When it comes to foods as basic and healthy as fruit, it seems to be a no-brainer to recommend them for health. Perhaps the simplest and best all-around nutritional advice you could receive is to eat a diet high in lean protein sources, fruits, and vegetables. Fruit is right in there as one of the major healthy food categories. But, while there is no doubt that fruit is generally healthy, the types of fruits you eat might actually make a difference.
Fruit is an interesting food from a health perspective. Most fruits tend to be rich in antioxidants, nutrients, and fiber, but the amounts of each of these vary considerably depending on the type of fruit. Another aspect that needs to be considered is total sugar, and perhaps more importantly, glycemic value (the speed in which the sugar enters the blood.) The rich nutritional content of fruit could be seen to help diseases such as diabetes, but the sugar content could be a hindrance. In a recent study in the BMJ, researchers examined the types of fruits eaten and compared them to the incidence of type 2 diabetes over time.
Because diabetes takes time to develop, a study like this takes a lot of people and a lot of time to be done well. And that’s exactly what the researchers did. In fact, if you multiply the participants of this study by the number of years of follow-up for each, the result is nearly 3.5 million years of follow-up combined. That’s no typo, this study is pretty large and thorough.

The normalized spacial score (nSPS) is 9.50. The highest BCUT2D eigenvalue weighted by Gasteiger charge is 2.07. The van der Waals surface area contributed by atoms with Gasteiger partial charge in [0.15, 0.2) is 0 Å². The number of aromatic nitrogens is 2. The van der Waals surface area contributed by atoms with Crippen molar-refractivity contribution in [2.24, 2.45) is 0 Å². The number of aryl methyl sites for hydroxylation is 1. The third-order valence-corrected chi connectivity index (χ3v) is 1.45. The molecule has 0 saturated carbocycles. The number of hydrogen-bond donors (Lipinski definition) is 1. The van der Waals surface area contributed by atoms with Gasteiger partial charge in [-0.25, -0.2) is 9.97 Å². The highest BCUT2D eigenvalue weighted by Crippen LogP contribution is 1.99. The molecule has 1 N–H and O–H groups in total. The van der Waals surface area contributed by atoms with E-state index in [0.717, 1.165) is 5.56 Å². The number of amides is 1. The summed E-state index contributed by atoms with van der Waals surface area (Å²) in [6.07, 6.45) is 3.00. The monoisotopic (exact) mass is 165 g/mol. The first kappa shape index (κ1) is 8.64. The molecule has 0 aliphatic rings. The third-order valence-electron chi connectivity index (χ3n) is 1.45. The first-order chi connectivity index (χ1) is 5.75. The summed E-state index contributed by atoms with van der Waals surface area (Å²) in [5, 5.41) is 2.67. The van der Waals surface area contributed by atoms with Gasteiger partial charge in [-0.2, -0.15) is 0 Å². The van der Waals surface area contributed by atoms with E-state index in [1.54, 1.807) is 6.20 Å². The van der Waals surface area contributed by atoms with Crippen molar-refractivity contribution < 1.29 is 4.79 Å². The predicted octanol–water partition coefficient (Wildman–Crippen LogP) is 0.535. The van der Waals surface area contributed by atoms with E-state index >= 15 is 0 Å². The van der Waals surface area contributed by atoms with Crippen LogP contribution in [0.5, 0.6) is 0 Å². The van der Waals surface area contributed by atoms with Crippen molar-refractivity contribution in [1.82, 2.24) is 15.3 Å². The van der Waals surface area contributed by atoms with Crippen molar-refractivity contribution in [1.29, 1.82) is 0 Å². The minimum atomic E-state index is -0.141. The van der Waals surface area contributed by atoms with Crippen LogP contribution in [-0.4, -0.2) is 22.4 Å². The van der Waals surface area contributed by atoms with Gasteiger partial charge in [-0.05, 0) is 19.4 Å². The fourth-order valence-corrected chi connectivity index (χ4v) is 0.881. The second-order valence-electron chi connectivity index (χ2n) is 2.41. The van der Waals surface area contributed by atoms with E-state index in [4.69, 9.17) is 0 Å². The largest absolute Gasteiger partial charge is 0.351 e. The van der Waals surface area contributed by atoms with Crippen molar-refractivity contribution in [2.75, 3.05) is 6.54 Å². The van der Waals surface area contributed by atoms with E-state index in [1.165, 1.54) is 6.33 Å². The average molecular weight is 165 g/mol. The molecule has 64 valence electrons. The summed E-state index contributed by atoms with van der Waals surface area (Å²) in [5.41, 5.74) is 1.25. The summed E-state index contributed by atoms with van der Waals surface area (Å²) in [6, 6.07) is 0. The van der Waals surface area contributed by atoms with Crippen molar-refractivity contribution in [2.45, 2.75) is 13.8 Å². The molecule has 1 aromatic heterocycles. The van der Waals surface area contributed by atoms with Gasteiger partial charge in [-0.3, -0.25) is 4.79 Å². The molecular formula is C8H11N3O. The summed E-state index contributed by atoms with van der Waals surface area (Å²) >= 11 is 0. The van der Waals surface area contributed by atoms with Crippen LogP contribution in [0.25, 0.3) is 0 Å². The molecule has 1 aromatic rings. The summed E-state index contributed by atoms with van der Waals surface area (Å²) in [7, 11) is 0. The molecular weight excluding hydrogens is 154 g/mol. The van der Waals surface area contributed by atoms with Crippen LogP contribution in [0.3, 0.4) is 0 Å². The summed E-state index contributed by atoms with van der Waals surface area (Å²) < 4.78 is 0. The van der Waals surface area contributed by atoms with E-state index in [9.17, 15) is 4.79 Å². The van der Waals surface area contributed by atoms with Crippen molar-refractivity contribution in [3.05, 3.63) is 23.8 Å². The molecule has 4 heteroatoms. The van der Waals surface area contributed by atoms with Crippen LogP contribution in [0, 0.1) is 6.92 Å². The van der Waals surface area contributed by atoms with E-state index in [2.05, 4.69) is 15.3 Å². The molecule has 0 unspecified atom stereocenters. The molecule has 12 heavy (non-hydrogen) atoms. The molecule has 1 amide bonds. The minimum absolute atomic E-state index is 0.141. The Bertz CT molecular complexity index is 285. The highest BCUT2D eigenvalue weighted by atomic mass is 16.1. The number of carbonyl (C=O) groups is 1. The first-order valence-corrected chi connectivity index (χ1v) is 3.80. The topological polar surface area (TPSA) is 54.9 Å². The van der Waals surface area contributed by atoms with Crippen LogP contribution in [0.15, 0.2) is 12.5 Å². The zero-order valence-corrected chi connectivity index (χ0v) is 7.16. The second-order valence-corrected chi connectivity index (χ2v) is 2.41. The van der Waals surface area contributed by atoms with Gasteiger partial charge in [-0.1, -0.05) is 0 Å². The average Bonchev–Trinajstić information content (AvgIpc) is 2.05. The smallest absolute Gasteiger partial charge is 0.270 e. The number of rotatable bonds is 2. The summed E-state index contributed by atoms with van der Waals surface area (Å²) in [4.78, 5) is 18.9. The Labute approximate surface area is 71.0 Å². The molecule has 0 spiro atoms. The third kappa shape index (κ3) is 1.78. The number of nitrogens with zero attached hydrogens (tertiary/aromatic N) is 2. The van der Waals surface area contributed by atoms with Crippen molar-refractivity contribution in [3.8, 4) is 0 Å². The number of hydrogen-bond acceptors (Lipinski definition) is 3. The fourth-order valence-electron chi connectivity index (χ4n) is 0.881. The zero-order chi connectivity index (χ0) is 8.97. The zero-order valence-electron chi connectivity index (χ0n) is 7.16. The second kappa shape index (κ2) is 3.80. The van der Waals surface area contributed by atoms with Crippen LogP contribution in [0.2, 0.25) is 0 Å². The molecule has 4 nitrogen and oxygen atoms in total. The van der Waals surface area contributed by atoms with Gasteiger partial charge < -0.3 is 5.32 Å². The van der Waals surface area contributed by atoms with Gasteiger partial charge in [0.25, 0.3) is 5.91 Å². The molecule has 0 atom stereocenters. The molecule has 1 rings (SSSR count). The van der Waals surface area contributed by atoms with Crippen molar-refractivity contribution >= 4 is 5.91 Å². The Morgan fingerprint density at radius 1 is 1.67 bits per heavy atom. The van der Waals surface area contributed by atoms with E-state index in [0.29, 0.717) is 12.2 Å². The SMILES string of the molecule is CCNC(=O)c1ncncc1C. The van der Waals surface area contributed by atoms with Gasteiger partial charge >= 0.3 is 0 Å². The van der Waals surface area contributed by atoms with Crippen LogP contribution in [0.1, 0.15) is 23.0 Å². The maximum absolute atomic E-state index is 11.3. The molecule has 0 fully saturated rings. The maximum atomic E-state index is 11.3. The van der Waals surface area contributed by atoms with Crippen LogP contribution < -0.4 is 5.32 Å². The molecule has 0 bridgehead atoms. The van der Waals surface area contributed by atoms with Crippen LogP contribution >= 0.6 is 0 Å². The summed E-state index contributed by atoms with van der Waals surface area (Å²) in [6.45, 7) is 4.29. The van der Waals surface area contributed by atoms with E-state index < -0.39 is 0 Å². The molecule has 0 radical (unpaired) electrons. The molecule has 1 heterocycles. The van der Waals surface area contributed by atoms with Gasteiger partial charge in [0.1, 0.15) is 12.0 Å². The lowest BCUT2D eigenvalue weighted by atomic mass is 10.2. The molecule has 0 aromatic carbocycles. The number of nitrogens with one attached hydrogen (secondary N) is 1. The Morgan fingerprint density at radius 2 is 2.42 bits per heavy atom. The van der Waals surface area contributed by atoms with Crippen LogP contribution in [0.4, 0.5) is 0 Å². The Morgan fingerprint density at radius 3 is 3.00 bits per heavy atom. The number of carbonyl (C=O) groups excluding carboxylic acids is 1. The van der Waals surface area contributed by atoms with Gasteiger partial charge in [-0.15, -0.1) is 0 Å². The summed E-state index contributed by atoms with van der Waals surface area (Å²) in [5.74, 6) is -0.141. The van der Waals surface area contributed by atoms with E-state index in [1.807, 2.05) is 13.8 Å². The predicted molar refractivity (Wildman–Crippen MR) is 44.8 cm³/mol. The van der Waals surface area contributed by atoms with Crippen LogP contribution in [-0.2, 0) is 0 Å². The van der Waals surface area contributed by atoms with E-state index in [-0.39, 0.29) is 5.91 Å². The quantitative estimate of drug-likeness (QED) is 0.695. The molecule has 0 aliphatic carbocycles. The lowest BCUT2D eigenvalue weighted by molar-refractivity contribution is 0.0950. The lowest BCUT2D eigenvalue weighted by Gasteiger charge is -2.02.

The researchers found several interesting trends that may not be surprising, but are certainly good to know:
First, there didn’t seem to be much association with either a fruit’s glycemic load or glycemic value and the risk of type 2 diabetes, at least where whole fruits were concerned. However, fruit juices were associated with a higher risk of diabetes. The juice of a fruit tends to be lower in fiber, and so tends to also be higher in glycemic value. Juice may be less filling as well, increasing the total sugar taken in. Perhaps less nutritional value and more sugar, put together in juice form, is substantial enough for higher risk of diabetes.
Next, there was a difference in the type of fruit and the risk of diabetes. Blueberries, grapes, and apples were associated with a reduced risk of diabetes. With less conservative measurements, bananas and grapefruit were also consistently associated with reduced risk. Cantaloupe was associated with a higher risk of diabetes.
Finally, total whole fruit consumption was associated with a weak reduction in diabetes risk. Replacing juice with whole fruit reduced the risk associated with the juice as well. Because there is a significant difference between individual fruits, this further suggests that the variations in different fruits do make a difference. So if you are what you eat, you’re better off being a blueberry, a grape, or an apple – at least as far as diabetes is concerned.
1. Isao Muraki, et. al., “Fruit consumption and risk of type 2 diabetes: results from three prospective longitudinal cohort studies,” BMJ, 347:f5001, 2013
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